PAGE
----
Written by on June 2, 2011 in Wedding Ideas - No comments

Serving as a wedding officiant in New York represents the culmination, or confluence, of many lifelong interests. I have always been keen to hear about the wedding plans of friends (or strangers). My love of cultures, poetry, and religion found a home in ceremony writing. Likewise, my passion as a wedding officiant and Life-Cycle Celebrant, allows me to fuss over flowers, fashions, architecture, jewelry, decorations, and more—including my long time love: paper and fine cards. Whether selected at a fine store or made by hand, a beautiful card charms any bridal couple or individual or family engaged in a celebration or rite of passage.

Although sending cards and letters has fallen out of favor in our contemporary world dominated by Twitter, emails, texts and IMs, “snail mail” is still my preferred method of communication, if possible. I truly believe that handmade cards and papers are gifts in and of themselves, beyond any message or accompanying gift. Although I live in one of America’s most culturally and artistically rich cities, I am continually underwhelmed with my selection of paper products. Yes, there are still a few nifty merchants including Kate’s Paperie and Il Papiro, as well as nonprofits including my favorite Eco Africa which sells handmade paper, cards, and gifts made by a women’s artistic community in Zimbabwe.  But, I remain on the lookout for such retailers.

This long introduction brings me to applaud one of my favorite card and gift stores Ajandekpole, a tiny little storefront in Budapest, Hungary. As my boyfriend is from Budapest, we return regularly. Visiting this tiny little spot is always on my short list of “must sees” (which, I suppose says something of my current social life). In any event, I am delighted to find cards unlike any others I am able to buy in New York or, frankly, anywhere that I wander. This store, filled with fantastic cards for all parts of my Celebrancy work plus sweet, wonderful gifts galore, lifts my spirits no matter what. The woman shopkeeper is always friendly but speaks very little English. Today I came upon an English-speaking young man behind the counter. It turns out that Peter is the son of the lady shopkeeper. He asked why I might be buying wedding cards in such volume, which was an invitation for me to launch into a recitation about my work, as well as my long-standing affection for Ajandekpole. The conversation opening also allowed me to show him an exuberant blog posting that I did about their shop after my Christmas visit a few months ago (viewed with difficulty on my BlackBerry, of course). I must say that the Hungarians are typically reserved people who typically aren’t drawn into my inane American chatter. Yet, I was truly delighted when he was interested in my essay and forwarded it to his Mother the shopkeeper. I was even happier to learn that it was his Aunt who was responsible for these fantastic wedding cards! How heartwarming to know that this was a family project, and one that I can bring to my clients in New York.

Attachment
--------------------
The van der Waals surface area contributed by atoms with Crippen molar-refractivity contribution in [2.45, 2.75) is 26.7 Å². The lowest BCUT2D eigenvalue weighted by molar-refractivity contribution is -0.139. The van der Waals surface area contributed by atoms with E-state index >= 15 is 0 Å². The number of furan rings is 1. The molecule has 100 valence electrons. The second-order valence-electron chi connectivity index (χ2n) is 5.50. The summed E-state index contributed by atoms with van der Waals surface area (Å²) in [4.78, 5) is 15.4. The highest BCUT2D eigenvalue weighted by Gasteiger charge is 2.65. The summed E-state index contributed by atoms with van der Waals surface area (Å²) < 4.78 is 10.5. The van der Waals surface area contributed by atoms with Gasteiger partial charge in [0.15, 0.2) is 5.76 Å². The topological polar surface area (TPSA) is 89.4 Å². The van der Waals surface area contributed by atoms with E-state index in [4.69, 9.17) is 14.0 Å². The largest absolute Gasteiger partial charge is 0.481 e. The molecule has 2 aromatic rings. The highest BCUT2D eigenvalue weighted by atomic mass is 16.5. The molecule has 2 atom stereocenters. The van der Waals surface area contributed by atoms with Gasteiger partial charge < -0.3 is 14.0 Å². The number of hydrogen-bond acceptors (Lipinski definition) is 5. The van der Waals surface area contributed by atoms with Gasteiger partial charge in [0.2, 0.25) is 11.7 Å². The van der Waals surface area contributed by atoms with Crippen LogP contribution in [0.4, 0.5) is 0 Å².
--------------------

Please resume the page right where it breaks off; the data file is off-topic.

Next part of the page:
About the Author

As a professional ceremony officiants I believe in the power and effectiveness of ceremony and ritual to serve basic needs, both of society and you as an individual. In close collaboration with you and your loved ones, I love to create and perform personalized ceremonies that reflect your beliefs, your philosophy of life, and your personality.

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